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Shaughnessy v. Xerox Corporation

United States District Court, W.D. New York

March 27, 2015



MICHAEL A. TELESCA, District Judge.


Plaintiff David G. Shaughnessy ("Shaughnessy"), an employee of defendant Xerox Corporation ("Xerox"), brings this action pursuant to the Americans with Disabilities Act of 1990 (the "ADA") claiming that Xerox discriminated against him on the basis of a disability and retaliated against him for exercising rights under the ADA. Specifically, plaintiff alleges that Xerox failed to accommodate his disability of a sprained ankle, and retaliated against him for seeking an accommodation for his disability.

Defendant denies plaintiff's claims, and moves pursuant to Rule 56 of the Federal Rules of Civil Procedure for summary judgment against the plaintiff. Defendant contends that because Shaughnessy was not a qualified person with a disability under the terms of the ADA, and therefore he can not establish any violation of the ADA. Xerox also contends that plaintiff has failed to state a prima facie case of retaliation. Shaughnessy opposes the defendant's motion. For the reasons set forth below, I grant defendant's motion for summary judgment, and dismiss plaintiff's Complaint with prejudice.


The following facts are taken from the respective statements of fact submitted by the plaintiff and defendant. Plaintiff David Shaughnessy was hired by Xerox as a full time employee in 2006. In 2009, he became a Chemical Technician in the Emulsion Aggregation Toner Pilot Plant at Xerox's Webster, New York plant. Although plaintiff alleges that he performed his job satisfactorily, the defendant contends that plaintiff's work was often criticized; that he was often inattentive to his work, and that he had issues with absenteeism. Defendant further alleges that plaintiff often made mistakes which caused delays in production, spoilation of products, and lost time due to required decontamination and cleaning of equipment. Plaintiff contends that at all times during his employment he was rated "above average" and that he received monetary bonuses as a result of his work performance.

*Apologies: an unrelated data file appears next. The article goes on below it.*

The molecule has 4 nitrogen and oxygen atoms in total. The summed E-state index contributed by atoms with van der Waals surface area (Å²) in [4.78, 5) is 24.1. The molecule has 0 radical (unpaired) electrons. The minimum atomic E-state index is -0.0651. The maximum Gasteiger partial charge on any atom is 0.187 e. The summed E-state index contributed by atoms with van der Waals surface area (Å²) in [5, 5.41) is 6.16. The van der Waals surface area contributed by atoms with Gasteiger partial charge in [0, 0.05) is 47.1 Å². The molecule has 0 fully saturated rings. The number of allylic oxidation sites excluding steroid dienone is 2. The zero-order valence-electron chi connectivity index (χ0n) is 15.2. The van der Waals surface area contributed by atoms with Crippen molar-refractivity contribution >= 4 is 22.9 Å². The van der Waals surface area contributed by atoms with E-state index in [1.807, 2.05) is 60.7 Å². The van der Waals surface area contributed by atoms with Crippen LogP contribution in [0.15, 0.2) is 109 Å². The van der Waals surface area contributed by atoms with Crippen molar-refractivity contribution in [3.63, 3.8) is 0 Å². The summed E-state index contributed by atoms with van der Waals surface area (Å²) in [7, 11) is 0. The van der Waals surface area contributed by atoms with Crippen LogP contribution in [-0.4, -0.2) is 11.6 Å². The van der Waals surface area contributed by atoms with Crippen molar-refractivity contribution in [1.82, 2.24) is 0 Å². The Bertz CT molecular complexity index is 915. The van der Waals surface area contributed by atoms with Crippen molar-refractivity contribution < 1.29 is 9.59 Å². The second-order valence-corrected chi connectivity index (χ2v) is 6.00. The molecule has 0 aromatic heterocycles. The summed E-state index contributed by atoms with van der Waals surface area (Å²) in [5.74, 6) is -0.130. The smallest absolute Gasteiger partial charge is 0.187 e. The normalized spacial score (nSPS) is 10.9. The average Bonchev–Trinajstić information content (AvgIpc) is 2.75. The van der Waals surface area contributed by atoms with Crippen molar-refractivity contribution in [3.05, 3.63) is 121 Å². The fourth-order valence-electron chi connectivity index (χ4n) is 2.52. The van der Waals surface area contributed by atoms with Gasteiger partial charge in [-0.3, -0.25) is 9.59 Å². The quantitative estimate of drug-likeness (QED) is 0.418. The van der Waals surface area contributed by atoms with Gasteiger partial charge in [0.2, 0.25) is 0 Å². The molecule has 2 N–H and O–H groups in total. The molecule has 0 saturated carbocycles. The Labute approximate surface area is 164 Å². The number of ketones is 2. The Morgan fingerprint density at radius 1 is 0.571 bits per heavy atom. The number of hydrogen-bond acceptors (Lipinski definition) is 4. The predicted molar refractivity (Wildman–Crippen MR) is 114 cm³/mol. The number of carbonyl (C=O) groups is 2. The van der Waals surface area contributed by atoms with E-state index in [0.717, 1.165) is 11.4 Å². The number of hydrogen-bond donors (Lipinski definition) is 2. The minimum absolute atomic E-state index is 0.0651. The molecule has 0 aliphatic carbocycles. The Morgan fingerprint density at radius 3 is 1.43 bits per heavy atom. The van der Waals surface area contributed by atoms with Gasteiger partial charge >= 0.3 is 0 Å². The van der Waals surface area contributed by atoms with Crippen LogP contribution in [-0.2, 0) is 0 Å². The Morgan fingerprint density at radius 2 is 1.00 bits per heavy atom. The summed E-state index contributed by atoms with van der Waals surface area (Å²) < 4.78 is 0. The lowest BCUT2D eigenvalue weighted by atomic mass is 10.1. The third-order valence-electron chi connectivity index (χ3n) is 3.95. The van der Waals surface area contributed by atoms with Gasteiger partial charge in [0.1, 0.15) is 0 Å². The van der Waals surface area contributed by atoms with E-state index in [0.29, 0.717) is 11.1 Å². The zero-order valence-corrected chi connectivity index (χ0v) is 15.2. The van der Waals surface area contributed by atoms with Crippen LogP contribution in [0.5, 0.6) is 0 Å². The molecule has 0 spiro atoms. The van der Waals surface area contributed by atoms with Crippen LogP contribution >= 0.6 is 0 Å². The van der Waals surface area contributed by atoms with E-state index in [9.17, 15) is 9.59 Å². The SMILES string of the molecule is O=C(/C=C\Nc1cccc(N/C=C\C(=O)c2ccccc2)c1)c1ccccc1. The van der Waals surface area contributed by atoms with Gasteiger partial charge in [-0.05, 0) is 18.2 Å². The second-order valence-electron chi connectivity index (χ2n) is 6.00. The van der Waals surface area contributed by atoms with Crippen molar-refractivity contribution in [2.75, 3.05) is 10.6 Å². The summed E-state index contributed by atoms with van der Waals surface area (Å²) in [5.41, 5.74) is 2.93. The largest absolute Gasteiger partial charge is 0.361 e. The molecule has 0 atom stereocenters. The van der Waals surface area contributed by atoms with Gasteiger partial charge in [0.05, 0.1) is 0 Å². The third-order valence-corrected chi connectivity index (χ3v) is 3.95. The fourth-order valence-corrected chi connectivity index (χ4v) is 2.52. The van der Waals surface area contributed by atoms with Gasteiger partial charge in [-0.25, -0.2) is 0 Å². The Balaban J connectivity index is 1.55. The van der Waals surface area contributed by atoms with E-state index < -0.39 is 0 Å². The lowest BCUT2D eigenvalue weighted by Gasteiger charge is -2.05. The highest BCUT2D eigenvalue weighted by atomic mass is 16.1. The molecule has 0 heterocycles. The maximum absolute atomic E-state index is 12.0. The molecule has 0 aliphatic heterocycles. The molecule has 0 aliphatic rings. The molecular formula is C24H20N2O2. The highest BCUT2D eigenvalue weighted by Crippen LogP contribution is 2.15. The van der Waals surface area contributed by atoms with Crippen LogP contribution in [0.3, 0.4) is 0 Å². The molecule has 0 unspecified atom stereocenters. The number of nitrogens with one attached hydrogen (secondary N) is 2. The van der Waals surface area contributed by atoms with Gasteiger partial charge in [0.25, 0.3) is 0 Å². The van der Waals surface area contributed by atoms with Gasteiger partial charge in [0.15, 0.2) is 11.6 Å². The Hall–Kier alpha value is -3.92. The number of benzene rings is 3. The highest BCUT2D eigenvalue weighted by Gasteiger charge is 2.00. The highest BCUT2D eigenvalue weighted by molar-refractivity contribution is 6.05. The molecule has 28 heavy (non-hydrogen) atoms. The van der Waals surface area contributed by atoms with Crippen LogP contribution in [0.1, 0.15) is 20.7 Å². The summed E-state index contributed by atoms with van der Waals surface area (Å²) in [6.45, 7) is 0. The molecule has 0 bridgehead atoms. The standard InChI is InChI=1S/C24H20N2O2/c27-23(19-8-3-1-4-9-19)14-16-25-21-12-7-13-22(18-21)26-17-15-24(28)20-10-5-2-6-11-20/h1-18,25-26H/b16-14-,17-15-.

On January 18, 2010, plaintiff called into work to notify his supervisor that he had sustained a sprained ankle, and would be absent from work for two days. Although plaintiff contends that the injury was not a "simple sprain, " he admits that he was diagnosed with a "sprained anterior talofibular ligament with a possible strained calcaneofibular ligament." Plaintiff missed work on January 19 and 20, 2010, and returned to work on crutches on January 21, 2010. Plaintiff was under a work restriction imposed by his doctor which limited him to jobs involving no standing, lifting, pulling, or pushing for two weeks.

According to the plaintiff, following the expiration of the two week restriction period, plaintiff's supervisor requested that Shaughnessy provide Xerox with a medical release indicating that he had no further work restrictions. Plaintiff claims that he was unable to obtain such a release because in fact his ankle injury was getting worse, and, as a result plaintiff took additional medical leave on February 9, 2010. Although plaintiff was scheduled to return to work on February 22, 2010, with medical restrictions limiting him to light duty, he claims that his supervisor refused to allow him to return to work unless he was medically cleared to perform all of his job duties.

Plaintiff contends that because he could not return to work without any medical restrictions, he was placed on short-term disability leave. He returned to work in March, 2010, again, with light-duty work restrictions.

Plaintiff continued to work under medical restrictions, but claims that Xerox violated those restrictions by forcing him to perform jobs that included climbing stairs from a first floor to a second floor, and later up two flights of stairs. Plaintiff claims that as a result of being forced to climb stairs, he re-injured his ankle. According to the defendant, the supervisor that made the work assignment did not believe that the work assignment violated plaintiff's restrictions because the assignment did not require plaintiff to climb or work at unprotected heights.

According to the defendant, on March 16, 2010, Shaughnessy damaged a toner dryer when he accidentally bent an auger. Xerox contends that the damage to the machine caused significant delays in production. As a result, plaintiff was issued a formal warning on March 18, 2010. The notice highlighted several alleged deficiencies in plaintiff's performance, including lack of attentiveness, incorrect assembly of machine parts, incorrect calculation of chemical ratios for an acid used in the production process, and several other mistakes or accidents. The warning also noted plaintiff's alleged failure to provide adequate notice of planned absences from work, and adjusting his own work schedule without approval. According to Xerox, the warning notified plaintiff that he needed to improve his performance within 60 days. It is undisputed that the warning did not result in a diminution of pay or benefits. On May 18, 2010, two months after the warning was issued, it was withdrawn on grounds that plaintiff's performance had improved.

Twelve days later, on May 26, 2010, plaintiff filed a charge of discrimination and retaliation with the EEOC. On January 24, 2012, the EEOC issued a right to sue letter to Shaughnessy indicating that the EEOC found no violation of any anti-discrimination statute. Thereafter, plaintiff filed the instant action.


I. Standard of Review